Astrocytes (aster = star) are large stellate cells with numerous cytoplasmic processes that radiate outward. They are the most abundant of the glial cells in the CNS, constituting up to 90% of the nervous tissue in some areas of the brain.
Astrocytes (fig. 7.10) have processes that terminate in end-feet surrounding the capillaries of the CNS; indeed, the entire surface of these capillaries is covered by the astrocyte end-feet. In addition, astrocytes have other extensions adjacent to the synapses (connections) between the axon terminal of one neuron and the dendrite or cell body of another neuron. The astrocytes are thus ideally situated to influence the interactions between neurons and between neurons and the blood.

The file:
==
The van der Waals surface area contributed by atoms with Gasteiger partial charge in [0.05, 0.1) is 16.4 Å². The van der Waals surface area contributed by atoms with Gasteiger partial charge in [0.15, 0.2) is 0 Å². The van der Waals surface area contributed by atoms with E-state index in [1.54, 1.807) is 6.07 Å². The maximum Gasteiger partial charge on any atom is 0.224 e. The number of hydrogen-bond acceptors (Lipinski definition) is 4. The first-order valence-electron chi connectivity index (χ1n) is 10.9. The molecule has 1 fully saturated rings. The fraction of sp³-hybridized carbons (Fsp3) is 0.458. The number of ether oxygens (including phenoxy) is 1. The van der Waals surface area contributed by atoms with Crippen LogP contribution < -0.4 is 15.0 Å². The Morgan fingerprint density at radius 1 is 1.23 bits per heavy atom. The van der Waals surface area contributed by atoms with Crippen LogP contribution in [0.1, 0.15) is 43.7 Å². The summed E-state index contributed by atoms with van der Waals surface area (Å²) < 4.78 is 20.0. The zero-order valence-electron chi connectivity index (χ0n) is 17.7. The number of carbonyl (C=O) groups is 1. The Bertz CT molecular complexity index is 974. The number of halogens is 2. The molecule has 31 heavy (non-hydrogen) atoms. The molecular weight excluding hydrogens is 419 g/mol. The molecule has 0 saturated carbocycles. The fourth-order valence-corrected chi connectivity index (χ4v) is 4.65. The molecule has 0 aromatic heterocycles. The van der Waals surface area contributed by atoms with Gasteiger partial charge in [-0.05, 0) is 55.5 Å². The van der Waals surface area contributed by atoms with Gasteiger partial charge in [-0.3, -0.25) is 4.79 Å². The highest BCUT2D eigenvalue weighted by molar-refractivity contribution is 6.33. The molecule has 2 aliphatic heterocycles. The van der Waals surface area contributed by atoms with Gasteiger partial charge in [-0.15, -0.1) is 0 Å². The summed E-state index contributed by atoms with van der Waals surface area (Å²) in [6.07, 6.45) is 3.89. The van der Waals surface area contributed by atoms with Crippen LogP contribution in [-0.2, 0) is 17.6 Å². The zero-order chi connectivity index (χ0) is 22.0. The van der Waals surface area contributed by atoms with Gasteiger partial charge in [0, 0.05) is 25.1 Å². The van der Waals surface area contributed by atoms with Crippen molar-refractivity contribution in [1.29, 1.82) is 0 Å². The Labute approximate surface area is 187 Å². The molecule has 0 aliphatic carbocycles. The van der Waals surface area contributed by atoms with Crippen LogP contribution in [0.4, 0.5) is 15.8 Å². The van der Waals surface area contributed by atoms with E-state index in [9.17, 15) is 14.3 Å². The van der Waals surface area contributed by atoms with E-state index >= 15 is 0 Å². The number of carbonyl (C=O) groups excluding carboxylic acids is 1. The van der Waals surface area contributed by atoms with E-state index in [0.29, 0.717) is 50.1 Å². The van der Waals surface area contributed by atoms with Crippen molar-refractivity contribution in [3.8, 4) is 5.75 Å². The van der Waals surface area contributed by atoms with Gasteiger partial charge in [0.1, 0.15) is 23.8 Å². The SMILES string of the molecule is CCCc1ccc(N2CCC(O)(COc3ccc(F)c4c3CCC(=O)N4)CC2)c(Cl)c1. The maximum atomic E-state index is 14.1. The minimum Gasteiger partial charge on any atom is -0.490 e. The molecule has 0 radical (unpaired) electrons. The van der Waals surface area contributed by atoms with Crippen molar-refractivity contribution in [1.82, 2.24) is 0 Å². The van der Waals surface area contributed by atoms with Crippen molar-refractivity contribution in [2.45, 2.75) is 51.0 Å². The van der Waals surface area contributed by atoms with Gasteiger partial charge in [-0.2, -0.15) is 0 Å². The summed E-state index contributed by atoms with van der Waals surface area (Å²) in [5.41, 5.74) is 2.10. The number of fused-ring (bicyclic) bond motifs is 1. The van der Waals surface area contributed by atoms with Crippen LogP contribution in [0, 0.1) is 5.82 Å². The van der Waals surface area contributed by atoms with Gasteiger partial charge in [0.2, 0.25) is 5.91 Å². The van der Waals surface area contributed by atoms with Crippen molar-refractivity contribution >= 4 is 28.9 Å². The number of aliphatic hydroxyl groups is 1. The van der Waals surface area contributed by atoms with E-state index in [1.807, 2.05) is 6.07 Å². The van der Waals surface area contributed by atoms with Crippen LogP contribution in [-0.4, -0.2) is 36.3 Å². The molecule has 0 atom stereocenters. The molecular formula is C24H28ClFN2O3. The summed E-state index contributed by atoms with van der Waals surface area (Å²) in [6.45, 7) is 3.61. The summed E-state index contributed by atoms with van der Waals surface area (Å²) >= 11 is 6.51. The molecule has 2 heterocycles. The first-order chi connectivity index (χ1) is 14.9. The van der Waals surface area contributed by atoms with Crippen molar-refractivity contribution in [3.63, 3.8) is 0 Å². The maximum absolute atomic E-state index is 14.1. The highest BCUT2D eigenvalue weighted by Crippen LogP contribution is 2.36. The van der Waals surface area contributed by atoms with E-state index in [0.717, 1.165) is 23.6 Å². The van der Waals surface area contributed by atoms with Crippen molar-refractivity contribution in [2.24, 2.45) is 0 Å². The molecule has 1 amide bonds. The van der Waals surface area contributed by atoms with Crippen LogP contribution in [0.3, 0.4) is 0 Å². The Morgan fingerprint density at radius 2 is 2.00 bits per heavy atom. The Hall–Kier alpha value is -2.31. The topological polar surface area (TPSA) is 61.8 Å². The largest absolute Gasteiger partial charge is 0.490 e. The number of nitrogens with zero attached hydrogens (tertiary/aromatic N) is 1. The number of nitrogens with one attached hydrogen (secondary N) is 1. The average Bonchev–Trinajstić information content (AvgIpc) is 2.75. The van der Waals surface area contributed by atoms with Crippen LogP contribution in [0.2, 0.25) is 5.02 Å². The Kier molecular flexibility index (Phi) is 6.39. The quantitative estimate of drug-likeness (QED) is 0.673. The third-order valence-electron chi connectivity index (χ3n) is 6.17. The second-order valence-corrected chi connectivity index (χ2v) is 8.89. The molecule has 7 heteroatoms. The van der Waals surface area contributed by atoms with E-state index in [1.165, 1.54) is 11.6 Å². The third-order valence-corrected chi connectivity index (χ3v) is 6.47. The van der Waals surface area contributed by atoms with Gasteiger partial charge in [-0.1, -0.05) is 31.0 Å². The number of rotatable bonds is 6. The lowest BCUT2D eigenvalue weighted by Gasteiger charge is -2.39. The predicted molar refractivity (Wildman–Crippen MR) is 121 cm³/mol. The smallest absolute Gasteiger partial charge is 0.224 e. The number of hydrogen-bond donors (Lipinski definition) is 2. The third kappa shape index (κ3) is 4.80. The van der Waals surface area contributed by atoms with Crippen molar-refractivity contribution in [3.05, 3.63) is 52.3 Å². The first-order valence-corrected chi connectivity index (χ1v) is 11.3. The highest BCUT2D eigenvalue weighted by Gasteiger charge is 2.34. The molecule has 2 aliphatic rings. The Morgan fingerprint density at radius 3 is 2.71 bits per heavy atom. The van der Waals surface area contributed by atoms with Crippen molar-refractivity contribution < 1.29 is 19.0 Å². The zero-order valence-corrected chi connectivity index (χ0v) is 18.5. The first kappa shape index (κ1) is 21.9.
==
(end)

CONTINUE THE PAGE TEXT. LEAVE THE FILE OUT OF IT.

Here are some of the proposed functions of astrocytes:
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This ebook provides an introductory explanation of the workings of the human body, with an effort to draw connections between the body systems and explain their interdependencies. A framework for the book is homeostasis and how the body maintains balance within each system. This is intended as a first introduction to physiology for a college-level course.